J. Crew is floundering.
It’s been on the down-and-out for some time, and the brand has been leaving some of its steadfast female fans in the dust with its recent styles, which, under creative director Jenna Lyons have strayed from its famed classic styles.
But the company doesn’t blame Lyons, nor does it blame millennials (as many are often wont to do). The company blames sweaters, reports Bloomberg.
This quarter, the brand has gone down 5.2% to $US508.7 million, according to Bloomberg. “The lions share of our women’s issues is isolated to knits and sweaters, which has been an outsize portion of our business,” CEO Mickey Drexler said on a conference call with analysts, per Bloomberg.
He even confessed the retailer “got sloppy,” according to The New York Post.
Drexler told analysts one of this season’s cardigans was ill-fitting, reports Bloomberg, and that the company didn’t have enough of its hit, the Tippi sweater.
“We didn’t have the right cardigan,” Drexler said in a conference call, according to The Post. “…It didn’t fit that well and we didn’t buy enough of the perfect crew. We’ve become a T-shirt destination.”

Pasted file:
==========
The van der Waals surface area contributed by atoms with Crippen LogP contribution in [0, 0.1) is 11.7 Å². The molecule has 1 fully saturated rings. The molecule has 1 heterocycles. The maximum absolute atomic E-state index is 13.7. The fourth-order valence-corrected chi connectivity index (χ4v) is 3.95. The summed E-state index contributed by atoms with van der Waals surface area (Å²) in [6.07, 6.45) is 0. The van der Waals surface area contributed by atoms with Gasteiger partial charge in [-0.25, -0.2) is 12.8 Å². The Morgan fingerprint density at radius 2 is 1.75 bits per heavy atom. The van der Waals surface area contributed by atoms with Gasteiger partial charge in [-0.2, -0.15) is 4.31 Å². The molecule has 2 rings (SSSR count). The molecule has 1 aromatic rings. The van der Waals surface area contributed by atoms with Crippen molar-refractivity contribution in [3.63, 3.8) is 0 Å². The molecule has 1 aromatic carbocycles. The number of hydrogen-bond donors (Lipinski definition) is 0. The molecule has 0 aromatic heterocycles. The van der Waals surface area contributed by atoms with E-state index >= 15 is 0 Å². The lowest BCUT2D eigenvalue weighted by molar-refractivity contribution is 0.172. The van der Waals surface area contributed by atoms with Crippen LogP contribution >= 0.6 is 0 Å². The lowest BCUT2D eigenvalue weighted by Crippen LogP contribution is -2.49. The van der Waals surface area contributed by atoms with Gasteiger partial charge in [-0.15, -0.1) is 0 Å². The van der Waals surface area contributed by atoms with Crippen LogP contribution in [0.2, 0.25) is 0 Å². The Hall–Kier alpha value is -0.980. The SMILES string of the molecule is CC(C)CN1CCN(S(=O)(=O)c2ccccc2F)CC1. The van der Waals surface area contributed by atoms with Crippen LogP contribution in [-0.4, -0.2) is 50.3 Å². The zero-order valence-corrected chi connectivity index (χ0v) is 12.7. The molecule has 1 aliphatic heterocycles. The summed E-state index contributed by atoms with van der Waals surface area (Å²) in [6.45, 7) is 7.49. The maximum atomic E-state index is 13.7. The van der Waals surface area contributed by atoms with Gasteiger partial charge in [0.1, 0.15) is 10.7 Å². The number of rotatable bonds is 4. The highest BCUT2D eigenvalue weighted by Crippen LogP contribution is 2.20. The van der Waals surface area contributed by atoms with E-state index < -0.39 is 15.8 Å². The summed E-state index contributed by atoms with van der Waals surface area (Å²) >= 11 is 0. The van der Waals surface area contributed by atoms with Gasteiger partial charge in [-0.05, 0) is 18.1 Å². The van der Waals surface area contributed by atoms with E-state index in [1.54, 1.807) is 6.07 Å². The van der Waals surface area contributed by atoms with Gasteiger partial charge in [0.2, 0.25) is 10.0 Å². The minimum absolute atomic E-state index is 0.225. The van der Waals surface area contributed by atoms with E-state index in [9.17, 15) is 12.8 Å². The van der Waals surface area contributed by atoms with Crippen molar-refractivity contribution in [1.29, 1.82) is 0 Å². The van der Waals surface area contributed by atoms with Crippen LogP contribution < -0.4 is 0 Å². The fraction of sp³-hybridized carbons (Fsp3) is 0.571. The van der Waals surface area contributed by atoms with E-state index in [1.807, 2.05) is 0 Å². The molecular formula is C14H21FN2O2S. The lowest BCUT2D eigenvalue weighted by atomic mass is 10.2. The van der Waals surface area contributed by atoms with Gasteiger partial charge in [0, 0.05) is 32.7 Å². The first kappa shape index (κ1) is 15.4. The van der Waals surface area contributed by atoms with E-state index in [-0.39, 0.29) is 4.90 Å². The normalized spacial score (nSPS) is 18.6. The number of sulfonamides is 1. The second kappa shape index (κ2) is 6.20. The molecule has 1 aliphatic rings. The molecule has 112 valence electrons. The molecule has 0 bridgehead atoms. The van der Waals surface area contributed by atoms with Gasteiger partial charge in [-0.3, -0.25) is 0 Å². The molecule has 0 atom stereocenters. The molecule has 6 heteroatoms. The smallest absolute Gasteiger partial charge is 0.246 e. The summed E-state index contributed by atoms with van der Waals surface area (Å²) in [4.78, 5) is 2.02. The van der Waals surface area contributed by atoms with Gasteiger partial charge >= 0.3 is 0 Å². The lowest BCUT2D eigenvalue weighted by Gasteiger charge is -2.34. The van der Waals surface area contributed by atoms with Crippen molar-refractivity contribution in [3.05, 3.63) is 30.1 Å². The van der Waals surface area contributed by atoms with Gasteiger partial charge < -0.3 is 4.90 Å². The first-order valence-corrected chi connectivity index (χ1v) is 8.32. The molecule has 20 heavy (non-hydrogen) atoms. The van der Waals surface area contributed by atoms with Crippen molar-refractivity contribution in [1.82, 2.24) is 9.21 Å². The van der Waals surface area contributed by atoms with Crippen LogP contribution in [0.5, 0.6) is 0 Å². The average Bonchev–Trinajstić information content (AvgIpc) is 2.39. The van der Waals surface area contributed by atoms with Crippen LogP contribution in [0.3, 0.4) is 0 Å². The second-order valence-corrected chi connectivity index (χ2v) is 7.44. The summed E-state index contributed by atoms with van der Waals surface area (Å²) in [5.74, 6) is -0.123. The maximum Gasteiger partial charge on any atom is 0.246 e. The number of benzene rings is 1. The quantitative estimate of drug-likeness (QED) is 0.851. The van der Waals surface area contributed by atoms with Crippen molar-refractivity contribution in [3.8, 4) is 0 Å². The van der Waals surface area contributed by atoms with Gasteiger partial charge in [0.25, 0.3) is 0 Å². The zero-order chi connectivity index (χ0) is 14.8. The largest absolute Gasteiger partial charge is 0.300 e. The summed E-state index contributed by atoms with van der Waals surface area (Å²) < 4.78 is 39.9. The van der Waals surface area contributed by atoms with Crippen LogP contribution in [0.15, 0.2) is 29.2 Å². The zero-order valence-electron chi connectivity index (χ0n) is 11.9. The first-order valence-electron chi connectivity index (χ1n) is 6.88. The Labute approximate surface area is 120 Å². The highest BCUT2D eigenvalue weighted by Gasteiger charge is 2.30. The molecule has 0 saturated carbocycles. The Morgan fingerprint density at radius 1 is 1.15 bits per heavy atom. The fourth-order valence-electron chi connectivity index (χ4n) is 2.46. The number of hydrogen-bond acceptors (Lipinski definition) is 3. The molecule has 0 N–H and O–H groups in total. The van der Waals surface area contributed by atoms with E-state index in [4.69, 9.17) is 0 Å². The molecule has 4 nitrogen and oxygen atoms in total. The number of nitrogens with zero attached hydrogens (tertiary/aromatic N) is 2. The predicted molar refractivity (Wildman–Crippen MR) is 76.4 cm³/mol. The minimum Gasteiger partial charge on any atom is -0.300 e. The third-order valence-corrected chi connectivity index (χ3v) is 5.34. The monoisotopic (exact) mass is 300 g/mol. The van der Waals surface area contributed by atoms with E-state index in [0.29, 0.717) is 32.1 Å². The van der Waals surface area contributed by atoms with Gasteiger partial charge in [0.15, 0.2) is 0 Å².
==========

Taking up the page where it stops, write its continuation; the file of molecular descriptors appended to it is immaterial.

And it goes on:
The off-kilter items the store has been featuring instead have been lampooned by Meaghan Keane onThe Gloss, and Tricia Louvar notably mocked Jenna Lyons for championing such outrageously priced and largely unwearable items on women’s siteThe Hairpin.
In March, Drexler confessed, “we’ve made some missteps over the last year and we are working hard to course correct,” on an earnings call, reports The Wall Street Journal. In the same call, he reportedly admitted, “I don’t think J.Crew women’s looked like J.Crew women’s as much as it could have.”
But all of these misfires were “mistakes,” the CEO said, according to Bloomberg, and that he would focus on “classic” looks, what the company is known for.
Fortunately, the brand can at least count on its sister company Madewell, whose sales are booming, per Bloomberg.
But for now, the brand has other problems brewing beyond sweaters. It recently infuriated many of its female customers by changing its signature ballet flats, proving that it may have a long way to go before it resolves its problems.